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March 04, 2020

Pitch Perfect

As a buyer, Sharon Levy listened to hundreds of pitches. That was the best possible experience to bring to her present position, on the other side of the desk.

Craig Tomashoff
  • Yuri Hasegawa

They say that from small things, big things one day come.

In the case of Sharon Levy, though, something big has come from next to nothing. Sure, as president of scripted and unscripted programming at Endemol Shine North America, she's one of Hollywood's most prominent TV production executives. However, her success came only after her first attempt to break into show biz turned out to be an abject failure.

"There's a really horrible screenplay I wrote when I was 22," Levy says with a laugh. "It was like an Australian soap opera, like The Thorn Birds. I was in a writing class and also had a real job, coming home every night it to crank it out on my word processor. It was so bad, it really did change my life. It showed me what I shouldn't be doing."

She may never hear her name called on Oscar night, but cinema's loss was definitely television's gain. Not long after she opted to let others do the writing, Levy began working in public relations at Comedy Central, where she handled such series as South Park, The Man Show and Win Ben Stein's Money. That experience laid the groundwork for her path to production.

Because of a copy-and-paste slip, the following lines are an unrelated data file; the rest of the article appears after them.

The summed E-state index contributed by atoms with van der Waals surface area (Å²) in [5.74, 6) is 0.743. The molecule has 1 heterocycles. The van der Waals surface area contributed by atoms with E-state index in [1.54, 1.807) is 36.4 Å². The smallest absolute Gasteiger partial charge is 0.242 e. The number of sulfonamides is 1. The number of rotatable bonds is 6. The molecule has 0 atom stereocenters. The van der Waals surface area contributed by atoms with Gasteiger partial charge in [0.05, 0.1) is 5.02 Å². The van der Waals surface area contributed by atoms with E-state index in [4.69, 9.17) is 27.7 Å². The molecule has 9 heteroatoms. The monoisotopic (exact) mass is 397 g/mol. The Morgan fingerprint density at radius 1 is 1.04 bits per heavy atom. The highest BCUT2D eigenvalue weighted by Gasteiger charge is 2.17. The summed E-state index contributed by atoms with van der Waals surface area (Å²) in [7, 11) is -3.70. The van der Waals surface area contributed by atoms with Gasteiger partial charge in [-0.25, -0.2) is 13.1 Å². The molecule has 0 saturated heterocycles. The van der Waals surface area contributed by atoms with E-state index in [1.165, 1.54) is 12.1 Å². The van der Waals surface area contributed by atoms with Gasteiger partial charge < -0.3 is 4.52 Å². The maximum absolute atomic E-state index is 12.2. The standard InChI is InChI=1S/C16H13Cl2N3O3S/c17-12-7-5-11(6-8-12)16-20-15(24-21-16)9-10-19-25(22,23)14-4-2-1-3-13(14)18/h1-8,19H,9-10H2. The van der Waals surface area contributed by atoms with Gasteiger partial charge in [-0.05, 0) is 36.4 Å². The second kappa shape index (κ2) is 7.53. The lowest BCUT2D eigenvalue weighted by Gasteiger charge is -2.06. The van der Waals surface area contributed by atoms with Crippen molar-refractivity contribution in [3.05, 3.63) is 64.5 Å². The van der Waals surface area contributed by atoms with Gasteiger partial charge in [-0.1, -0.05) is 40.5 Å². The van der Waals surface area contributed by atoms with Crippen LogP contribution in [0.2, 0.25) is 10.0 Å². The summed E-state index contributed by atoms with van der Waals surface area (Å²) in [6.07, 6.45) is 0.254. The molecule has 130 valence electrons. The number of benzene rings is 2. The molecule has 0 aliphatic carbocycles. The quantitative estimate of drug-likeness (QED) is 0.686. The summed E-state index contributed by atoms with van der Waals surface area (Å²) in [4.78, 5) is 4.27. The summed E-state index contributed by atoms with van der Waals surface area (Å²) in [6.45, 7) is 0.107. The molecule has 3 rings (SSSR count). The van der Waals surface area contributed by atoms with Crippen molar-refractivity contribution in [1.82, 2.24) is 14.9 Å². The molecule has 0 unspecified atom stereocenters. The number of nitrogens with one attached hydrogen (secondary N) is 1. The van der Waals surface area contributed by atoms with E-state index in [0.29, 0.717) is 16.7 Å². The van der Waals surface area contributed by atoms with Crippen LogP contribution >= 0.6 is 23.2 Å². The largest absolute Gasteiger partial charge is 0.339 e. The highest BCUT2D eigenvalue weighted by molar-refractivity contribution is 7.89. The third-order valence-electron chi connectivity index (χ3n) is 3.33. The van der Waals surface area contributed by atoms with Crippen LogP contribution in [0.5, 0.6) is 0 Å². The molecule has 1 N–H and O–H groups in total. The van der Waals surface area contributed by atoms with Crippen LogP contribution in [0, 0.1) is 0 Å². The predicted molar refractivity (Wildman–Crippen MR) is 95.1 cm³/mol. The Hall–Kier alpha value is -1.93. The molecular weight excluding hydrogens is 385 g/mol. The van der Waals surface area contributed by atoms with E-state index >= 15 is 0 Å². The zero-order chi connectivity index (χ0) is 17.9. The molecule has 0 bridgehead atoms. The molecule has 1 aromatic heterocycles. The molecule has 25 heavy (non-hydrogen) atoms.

Publicity became "the greatest training for how to engage meaningfully with talent," Levy says, and her bonds with those in front of the camera inspired her interest to work with them behind the camera on the creative side. She eventually segued to Spike TV in 2005, where she was senior vice-president of original series before working her way up to executive vice-president, overseeing all unscripted and scripted series.

During her tenure, Spike (later the Paramount Network) added everything from reality shows like Ink Master and Bar Rescue to miniseries like Tut and Waco. Expanding the lineup meant Levy spent her days listening to other people pitch her on why she should buy their ideas. So when she left to join Endemol Shine North America in 2017, she had to flip her role in the TV business: instead of being a buyer, she had to become a seller.

That's a shift she's learned to love, since it gives her the chance to apply all the lessons she learned sitting on the other side of the desk.

"I sat through so many horrible pitches over the years," she recalls. "There are some brilliant producers who are just not good pitchers. So you learn to see through that, and if you're an empathetic person, which I am, you can coax a good idea out of someone who may not like public speaking. I get it: pitching is hard.

"But then you also get the super-hopped-up, high-energy pitchers whose ideas make no sense. You realize you've heard variations of it 400 times over. So observing all of this has taught me to never, ever go into a pitch ill-prepared. The people I pitch to may not like the idea, but it'll definitely be a real idea that's fully formed and that I know I can execute."